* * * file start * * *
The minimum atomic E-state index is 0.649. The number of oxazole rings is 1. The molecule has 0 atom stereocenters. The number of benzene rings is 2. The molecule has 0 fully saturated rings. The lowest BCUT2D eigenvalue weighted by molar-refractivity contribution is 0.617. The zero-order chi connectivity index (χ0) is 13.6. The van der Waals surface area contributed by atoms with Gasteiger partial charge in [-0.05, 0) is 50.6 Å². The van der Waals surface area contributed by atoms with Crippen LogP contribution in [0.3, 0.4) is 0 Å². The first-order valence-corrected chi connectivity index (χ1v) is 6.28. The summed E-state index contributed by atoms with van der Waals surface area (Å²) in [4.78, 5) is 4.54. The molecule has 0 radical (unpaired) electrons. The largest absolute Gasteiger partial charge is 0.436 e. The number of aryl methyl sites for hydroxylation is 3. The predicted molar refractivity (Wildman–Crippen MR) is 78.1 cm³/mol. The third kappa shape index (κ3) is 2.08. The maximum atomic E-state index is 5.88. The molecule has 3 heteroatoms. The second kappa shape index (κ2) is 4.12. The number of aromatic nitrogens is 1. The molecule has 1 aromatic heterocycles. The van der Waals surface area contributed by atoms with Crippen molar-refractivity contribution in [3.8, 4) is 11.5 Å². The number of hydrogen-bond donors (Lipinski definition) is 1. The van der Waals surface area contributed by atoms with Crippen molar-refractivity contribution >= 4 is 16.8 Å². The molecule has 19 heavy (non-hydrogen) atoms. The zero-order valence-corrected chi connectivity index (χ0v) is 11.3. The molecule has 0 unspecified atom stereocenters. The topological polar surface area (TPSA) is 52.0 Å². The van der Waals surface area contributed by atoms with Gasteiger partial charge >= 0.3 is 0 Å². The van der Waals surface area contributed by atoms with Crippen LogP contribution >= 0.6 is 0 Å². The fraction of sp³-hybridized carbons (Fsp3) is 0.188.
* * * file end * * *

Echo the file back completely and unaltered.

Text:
The minimum atomic E-state index is 0.649. The number of oxazole rings is 1. The molecule has 0 atom stereocenters. The number of benzene rings is 2. The molecule has 0 fully saturated rings. The lowest BCUT2D eigenvalue weighted by molar-refractivity contribution is 0.617. The zero-order chi connectivity index (χ0) is 13.6. The van der Waals surface area contributed by atoms with Gasteiger partial charge in [-0.05, 0) is 50.6 Å². The van der Waals surface area contributed by atoms with Crippen LogP contribution in [0.3, 0.4) is 0 Å². The first-order valence-corrected chi connectivity index (χ1v) is 6.28. The summed E-state index contributed by atoms with van der Waals surface area (Å²) in [4.78, 5) is 4.54. The molecule has 0 radical (unpaired) electrons. The largest absolute Gasteiger partial charge is 0.436 e. The number of aryl methyl sites for hydroxylation is 3. The predicted molar refractivity (Wildman–Crippen MR) is 78.1 cm³/mol. The third kappa shape index (κ3) is 2.08. The maximum atomic E-state index is 5.88. The molecule has 3 heteroatoms. The second kappa shape index (κ2) is 4.12. The number of aromatic nitrogens is 1. The molecule has 1 aromatic heterocycles. The van der Waals surface area contributed by atoms with Crippen molar-refractivity contribution in [3.8, 4) is 11.5 Å². The number of hydrogen-bond donors (Lipinski definition) is 1. The van der Waals surface area contributed by atoms with Crippen molar-refractivity contribution >= 4 is 16.8 Å². The molecule has 19 heavy (non-hydrogen) atoms. The zero-order valence-corrected chi connectivity index (χ0v) is 11.3. The molecule has 0 unspecified atom stereocenters. The topological polar surface area (TPSA) is 52.0 Å². The van der Waals surface area contributed by atoms with Gasteiger partial charge >= 0.3 is 0 Å². The van der Waals surface area contributed by atoms with Crippen LogP contribution >= 0.6 is 0 Å². The fraction of sp³-hybridized carbons (Fsp3) is 0.188.